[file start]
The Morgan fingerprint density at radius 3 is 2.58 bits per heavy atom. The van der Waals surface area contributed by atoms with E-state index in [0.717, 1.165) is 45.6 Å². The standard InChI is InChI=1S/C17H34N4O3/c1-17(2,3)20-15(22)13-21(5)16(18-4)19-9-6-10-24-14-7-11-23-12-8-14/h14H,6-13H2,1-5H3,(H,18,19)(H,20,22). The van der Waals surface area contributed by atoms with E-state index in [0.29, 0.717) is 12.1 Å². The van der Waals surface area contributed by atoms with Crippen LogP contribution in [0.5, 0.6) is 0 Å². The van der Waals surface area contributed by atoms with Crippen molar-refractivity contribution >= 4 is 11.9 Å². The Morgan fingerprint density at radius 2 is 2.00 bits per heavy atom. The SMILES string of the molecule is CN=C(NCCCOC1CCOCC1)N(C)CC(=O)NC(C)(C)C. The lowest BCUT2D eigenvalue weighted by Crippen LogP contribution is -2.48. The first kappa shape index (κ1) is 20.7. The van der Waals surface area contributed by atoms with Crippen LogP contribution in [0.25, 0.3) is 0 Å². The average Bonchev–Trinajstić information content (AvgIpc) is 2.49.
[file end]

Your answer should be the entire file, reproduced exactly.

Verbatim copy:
The Morgan fingerprint density at radius 3 is 2.58 bits per heavy atom. The van der Waals surface area contributed by atoms with E-state index in [0.717, 1.165) is 45.6 Å². The standard InChI is InChI=1S/C17H34N4O3/c1-17(2,3)20-15(22)13-21(5)16(18-4)19-9-6-10-24-14-7-11-23-12-8-14/h14H,6-13H2,1-5H3,(H,18,19)(H,20,22). The van der Waals surface area contributed by atoms with E-state index in [0.29, 0.717) is 12.1 Å². The van der Waals surface area contributed by atoms with Crippen LogP contribution in [0.5, 0.6) is 0 Å². The van der Waals surface area contributed by atoms with Crippen molar-refractivity contribution >= 4 is 11.9 Å². The Morgan fingerprint density at radius 2 is 2.00 bits per heavy atom. The SMILES string of the molecule is CN=C(NCCCOC1CCOCC1)N(C)CC(=O)NC(C)(C)C. The lowest BCUT2D eigenvalue weighted by Crippen LogP contribution is -2.48. The first kappa shape index (κ1) is 20.7. The van der Waals surface area contributed by atoms with Crippen LogP contribution in [0.25, 0.3) is 0 Å². The average Bonchev–Trinajstić information content (AvgIpc) is 2.49.